The NFL owners are represented by Commissioner Roger Goodell, who came came into office in September of 2006 inheriting the final labor deal former Commissioner Paul Tagliabue had completed. The trust among the owners in Goodell is so much that they will likely approve any deal he approves.
The NFL players are represented by NFLPA executive director DeMaurice Smith, who came into office in March of 2009. He has more of a legal background, and not an NFL background, beating out three other candidates. The players voted him as executive director unanimously.
Those two men are running the show. An NFL lockout, and they're both getting blamed in what would arguably be the worst period of their professional lives. But avoiding a lockout and, well, that would be the best period of their professional lives.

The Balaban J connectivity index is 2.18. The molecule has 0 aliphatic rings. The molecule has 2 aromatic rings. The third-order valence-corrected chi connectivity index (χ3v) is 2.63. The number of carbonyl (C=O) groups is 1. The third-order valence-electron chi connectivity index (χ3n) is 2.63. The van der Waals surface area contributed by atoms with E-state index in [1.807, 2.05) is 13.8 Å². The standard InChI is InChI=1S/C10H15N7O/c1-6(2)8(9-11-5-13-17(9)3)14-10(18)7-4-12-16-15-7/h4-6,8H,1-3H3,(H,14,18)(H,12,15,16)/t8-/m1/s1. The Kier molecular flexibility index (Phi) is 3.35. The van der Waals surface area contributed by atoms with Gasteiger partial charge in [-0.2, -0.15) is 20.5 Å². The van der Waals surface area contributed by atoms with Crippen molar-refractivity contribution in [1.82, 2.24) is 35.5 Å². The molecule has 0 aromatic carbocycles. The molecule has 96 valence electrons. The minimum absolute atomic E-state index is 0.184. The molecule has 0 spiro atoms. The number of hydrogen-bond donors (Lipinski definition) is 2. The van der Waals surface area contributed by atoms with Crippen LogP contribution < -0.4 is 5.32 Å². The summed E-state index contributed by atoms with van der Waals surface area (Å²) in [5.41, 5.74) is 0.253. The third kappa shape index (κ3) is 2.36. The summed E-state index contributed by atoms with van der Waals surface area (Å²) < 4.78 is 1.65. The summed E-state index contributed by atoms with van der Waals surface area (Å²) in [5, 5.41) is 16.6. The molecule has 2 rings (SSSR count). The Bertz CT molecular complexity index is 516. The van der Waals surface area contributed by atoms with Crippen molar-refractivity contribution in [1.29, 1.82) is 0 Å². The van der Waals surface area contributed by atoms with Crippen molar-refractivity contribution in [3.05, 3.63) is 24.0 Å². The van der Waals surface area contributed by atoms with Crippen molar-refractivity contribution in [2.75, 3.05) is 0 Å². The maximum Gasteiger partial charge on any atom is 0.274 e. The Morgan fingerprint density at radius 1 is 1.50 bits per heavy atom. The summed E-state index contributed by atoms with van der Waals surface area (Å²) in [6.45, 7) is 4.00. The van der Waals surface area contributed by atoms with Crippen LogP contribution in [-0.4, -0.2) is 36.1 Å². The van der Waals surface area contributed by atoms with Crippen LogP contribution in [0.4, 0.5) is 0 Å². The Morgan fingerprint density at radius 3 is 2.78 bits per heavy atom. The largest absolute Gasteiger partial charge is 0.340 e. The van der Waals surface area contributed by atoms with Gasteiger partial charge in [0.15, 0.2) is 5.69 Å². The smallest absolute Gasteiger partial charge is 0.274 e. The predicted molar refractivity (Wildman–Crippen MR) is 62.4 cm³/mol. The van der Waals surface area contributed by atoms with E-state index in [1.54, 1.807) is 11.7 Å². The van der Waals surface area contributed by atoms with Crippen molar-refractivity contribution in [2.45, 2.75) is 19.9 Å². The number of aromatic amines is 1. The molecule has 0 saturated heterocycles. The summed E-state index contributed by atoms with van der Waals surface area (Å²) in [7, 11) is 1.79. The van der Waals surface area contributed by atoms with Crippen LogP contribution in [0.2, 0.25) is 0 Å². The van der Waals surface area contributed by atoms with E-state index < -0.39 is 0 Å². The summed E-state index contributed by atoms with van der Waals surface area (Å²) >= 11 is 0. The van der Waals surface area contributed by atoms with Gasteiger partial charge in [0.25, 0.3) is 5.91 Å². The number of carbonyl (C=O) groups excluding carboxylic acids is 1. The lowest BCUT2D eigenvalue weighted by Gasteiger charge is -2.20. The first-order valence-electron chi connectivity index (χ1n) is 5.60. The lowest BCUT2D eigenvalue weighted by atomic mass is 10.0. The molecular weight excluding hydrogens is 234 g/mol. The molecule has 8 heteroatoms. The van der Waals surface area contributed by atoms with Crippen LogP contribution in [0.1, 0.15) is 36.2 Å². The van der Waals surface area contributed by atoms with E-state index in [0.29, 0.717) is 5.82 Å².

Mike Silver of Yahoo! Sports reports sources tell him Goodell and Smith "shined" during the negotiations Thursday.
In the end, owners came away with a higher regard for Smith than most of them have had since he replaced the late Gene Upshaw nearly two years ago. They were convinced by Thursday evening that Smith was prepared to make a deal and believed others on his executive committee were less enthusiastic about agreeing to the general framework being discussed by the two sides.
I wouldn't say there was disrespect between Smith and the owners but more unfamiliarity. This is the first bit of labor unrest they've gone through with him and they don't have the same relationship with him as they did with former executive director Gene Upshaw.
If the owners and NFLPA can develop a solid foundation for a long relationship, I'm going to start feeling more comfortable not only about this labor deal getting done, but the future ones to come.